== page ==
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The Network is the Computer, Revisited January 6, 2010

Posted by Peter Varhol in Architectures, Software development, Strategy.

John Gage was right; the network is the computer.  While his point of twenty years ago wasn’t quite what it means today, the concept is truer than ever.  At the time, he meant that the whole was more than the sum of its parts, in that all of the computers connected on a LAN were more powerful than the simple addition of those computers without the connectivity.

Today the network is this amorphous cloud with enough devices connected so as to approximate infinity.  Of course, it isn’t infinity, but there is no reasonable chance of visiting every Web site in the world in our lifetimes, so for our purposes the network is infinite.

I was headed in that direction with this post from earlier this week, although I never came right out and said so.  In a separate correspondence, Randy Kahle of 1060 Research pointed me in the direction of the plug computer, which according to the Web site is “A tiny, low power server, intended to provide network-based services within the home.  It is an always-on system, and can serve data and applications to computing devices within the home. It can also be a bridge between home computing devices and Internet-based services.”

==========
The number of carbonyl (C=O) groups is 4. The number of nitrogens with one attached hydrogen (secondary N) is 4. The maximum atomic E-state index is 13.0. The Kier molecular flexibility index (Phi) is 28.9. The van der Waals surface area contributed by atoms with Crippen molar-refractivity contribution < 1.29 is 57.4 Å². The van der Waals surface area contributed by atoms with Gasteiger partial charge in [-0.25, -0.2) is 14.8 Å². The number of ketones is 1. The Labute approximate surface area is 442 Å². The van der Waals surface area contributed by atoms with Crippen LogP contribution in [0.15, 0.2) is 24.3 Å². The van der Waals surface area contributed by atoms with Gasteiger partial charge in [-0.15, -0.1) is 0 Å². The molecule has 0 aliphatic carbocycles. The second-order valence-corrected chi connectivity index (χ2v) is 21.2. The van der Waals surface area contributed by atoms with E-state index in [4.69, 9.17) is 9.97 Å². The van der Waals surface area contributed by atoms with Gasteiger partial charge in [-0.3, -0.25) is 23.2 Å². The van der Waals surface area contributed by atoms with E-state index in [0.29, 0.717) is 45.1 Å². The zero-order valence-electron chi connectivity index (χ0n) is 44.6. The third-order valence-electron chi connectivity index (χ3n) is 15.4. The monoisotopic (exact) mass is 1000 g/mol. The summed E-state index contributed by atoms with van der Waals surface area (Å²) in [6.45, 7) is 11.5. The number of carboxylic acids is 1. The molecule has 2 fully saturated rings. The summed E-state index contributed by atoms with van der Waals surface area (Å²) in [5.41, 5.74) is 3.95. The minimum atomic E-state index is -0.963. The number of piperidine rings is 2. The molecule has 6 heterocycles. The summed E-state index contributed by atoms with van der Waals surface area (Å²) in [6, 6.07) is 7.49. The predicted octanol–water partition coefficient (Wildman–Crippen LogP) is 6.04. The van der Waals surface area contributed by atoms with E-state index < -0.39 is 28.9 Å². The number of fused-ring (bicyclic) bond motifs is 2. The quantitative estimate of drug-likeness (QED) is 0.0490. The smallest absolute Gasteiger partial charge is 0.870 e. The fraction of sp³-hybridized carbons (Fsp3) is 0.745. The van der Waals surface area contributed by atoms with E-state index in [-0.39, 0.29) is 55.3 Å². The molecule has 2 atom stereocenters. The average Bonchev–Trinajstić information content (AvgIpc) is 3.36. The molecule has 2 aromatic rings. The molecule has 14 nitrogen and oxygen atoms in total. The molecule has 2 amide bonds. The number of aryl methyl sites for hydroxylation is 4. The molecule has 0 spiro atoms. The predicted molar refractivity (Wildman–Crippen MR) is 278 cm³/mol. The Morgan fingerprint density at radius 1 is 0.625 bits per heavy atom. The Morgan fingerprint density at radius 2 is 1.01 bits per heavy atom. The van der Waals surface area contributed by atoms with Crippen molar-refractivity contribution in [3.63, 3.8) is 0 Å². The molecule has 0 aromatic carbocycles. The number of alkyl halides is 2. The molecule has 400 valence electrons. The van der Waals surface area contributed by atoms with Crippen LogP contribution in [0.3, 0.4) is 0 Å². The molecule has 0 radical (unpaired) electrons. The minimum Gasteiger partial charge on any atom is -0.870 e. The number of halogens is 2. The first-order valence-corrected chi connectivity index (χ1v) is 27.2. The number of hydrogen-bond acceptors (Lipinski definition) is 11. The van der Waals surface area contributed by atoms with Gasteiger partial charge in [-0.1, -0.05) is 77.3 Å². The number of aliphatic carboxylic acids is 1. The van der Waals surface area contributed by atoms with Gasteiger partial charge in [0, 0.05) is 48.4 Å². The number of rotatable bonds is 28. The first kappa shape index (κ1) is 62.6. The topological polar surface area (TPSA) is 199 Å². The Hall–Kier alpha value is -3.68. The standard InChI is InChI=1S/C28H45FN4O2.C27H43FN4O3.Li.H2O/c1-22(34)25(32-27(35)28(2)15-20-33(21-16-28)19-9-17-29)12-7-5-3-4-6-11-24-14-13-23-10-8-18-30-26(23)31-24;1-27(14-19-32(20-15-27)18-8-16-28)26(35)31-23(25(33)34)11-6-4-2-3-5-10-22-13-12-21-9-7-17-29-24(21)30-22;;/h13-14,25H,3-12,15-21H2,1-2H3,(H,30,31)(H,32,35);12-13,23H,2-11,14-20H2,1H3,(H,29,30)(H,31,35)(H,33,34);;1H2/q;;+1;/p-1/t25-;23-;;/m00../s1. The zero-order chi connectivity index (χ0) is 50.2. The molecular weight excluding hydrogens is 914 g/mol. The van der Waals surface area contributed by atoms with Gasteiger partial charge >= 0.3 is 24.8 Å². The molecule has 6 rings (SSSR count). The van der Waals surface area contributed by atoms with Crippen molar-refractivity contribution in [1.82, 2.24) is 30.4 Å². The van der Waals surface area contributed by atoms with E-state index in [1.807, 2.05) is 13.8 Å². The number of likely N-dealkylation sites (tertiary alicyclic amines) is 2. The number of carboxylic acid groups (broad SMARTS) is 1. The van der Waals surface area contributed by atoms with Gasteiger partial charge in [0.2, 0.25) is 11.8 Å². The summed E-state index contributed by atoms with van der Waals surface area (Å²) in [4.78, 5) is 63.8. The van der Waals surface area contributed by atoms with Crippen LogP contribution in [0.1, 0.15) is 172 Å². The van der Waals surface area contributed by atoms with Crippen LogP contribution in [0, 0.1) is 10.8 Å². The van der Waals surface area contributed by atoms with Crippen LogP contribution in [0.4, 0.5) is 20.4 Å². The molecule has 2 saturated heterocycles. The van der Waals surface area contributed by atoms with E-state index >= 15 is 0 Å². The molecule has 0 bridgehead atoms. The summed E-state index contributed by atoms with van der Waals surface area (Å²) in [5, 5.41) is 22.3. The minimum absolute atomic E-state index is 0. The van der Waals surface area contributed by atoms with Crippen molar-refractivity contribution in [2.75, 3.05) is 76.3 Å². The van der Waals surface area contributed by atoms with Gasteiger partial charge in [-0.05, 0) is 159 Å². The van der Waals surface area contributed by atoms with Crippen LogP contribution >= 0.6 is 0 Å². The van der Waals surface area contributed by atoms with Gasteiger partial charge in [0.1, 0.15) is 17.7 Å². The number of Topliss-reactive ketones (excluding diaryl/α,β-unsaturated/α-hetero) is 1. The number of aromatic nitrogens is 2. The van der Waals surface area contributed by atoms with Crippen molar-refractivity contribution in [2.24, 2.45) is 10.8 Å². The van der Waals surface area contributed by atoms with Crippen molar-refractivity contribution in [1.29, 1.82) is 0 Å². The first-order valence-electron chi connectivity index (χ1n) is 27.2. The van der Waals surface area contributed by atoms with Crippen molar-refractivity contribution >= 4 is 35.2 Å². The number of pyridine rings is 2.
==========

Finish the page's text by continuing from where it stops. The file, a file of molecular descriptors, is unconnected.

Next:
The photos are amusing; these systems actually look like power supplies for laptops.

The uses of the plug computer are many and varied, from a home automation controller to an informal file server to an Internet proxy.  I especially like the idea of a small, inexpensive computer as a file server; who says that files servers for small groups have to be big honking machines?

Further, the idea behind the amalgamation of the Internet and all of its connected devices as a ubiquitous shared computer strongly implies that the true value of computing is more than ever in its content.  To the end user, the Internet and more broadly the network are information resources, and the device (computer, smartphone, e-reader) is the on-ramp.  Applications on these devices are less useful for creating content (except for the traditional computer) than for accessing and combining content.

That is the picture we have to hold in our imagination in order to advance technology today.  The traditional computer isn’t dead, but it is in the process of being pushed into the periphery.  New ideas will come from the wealth of content and the different and emerging ways of accessing and manipulating that content.



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